The low point for Galway football in this rivalry was in 2013 when Mayo embarrassed Galway on a scoreline of 4-16 to 0-11 in Pearse Stadium. Galway had Niall Coleman and Gareth Bradshaw sent off elucidating an indiscipline and lack of character which permeated the Galway team during this period. Alan Mulholland did little to inspire on the sideline either and in the autumn of 2014, having dispensed with Mulholland, the Galway County Board turned to former Sligo manager and Galway footballing legend Kevin Walsh.
Walsh seemed determined to shed Galway of their “nice footballer” image and adopt a more hardened approach. He seemed to have one goal in mind for Galway, and to paraphrase Sir Alex Ferguson, that was “to knock Mayo off their f*cking perch”. It saddens me to say, but Walsh succeeded in his primary aim.
Galway football right now may not be pretty. It is of the pragmatic rather than the aesthetic variety. It no longer evokes memories of Joyce, Fallon, Donnellan or Meehan. It may even cause those with longer memories to pine for the days of Purcell and Stockwell. Make no bones about it though, Kevin Walsh doesn’t give a damn about those notions. Walsh would argue that he is in a results-driven business and when it comes to his record against Mayo, he cannot be challenged.
In Walsh’s first year in charge in 2015, he suffered an honourable four-point defeat to Mayo in the Connacht semi-final. However, since 2016, he has yet to witness defeat to Mayo in league or championship, with Galway have beaten Mayo five times in competitive matches over this period. Whilst Mayo went about their victories between 2011 and 2015 in a swashbuckling and offensive manner, Galway have adopted a more defensive and functional approach. After all, needs must from a Galway perspective.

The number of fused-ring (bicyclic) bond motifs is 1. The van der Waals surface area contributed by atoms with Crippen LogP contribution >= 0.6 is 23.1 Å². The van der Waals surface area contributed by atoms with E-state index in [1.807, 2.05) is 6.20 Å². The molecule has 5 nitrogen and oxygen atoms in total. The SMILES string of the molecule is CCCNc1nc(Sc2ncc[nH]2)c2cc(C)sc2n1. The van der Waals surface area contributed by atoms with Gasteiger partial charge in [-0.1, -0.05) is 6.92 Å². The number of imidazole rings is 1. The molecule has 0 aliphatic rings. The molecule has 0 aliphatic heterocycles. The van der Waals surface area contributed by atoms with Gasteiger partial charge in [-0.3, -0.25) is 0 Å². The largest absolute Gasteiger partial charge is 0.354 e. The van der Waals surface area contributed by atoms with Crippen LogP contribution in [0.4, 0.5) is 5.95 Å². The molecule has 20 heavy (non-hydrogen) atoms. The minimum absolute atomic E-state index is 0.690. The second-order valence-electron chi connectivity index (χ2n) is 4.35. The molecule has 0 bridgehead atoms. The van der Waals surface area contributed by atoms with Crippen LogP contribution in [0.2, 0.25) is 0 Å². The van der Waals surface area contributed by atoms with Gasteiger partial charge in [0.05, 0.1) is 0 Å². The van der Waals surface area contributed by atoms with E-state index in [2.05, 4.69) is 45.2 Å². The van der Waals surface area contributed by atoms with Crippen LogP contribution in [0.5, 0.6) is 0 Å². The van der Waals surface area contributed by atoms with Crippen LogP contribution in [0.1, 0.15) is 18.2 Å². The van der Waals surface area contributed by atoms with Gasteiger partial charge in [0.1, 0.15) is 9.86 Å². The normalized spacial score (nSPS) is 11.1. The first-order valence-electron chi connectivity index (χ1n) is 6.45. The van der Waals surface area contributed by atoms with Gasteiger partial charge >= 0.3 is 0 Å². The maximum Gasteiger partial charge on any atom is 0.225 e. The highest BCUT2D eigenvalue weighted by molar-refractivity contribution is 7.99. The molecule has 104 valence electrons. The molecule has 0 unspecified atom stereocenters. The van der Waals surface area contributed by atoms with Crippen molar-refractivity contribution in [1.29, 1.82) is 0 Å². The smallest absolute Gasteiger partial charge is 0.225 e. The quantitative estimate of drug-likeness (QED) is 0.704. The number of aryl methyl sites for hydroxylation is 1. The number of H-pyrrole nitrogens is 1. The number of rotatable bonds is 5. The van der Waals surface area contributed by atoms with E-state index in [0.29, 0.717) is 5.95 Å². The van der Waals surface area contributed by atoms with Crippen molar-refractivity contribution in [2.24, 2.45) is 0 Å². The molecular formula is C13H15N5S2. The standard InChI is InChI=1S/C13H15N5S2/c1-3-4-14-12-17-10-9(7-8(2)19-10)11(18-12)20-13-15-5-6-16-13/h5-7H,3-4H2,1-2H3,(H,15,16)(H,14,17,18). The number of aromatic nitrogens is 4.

Since 2016, quite inconceivably, Mayo have failed to score more than 14 points against Galway in league or championship. The average scoring from Mayo’s attacking endeavours against the Maroon and White in the last four years is a meagre 12 points. In the 49 championship games played in 2019 to date, 14 points would have been a sufficient tally for victory on just 3 occasions. In other words, 14 points will not bring championship victory in 2019 94% of the time. Food for thought for James Horan I would have thought and how he approaches the game in Limerick on Saturday evening.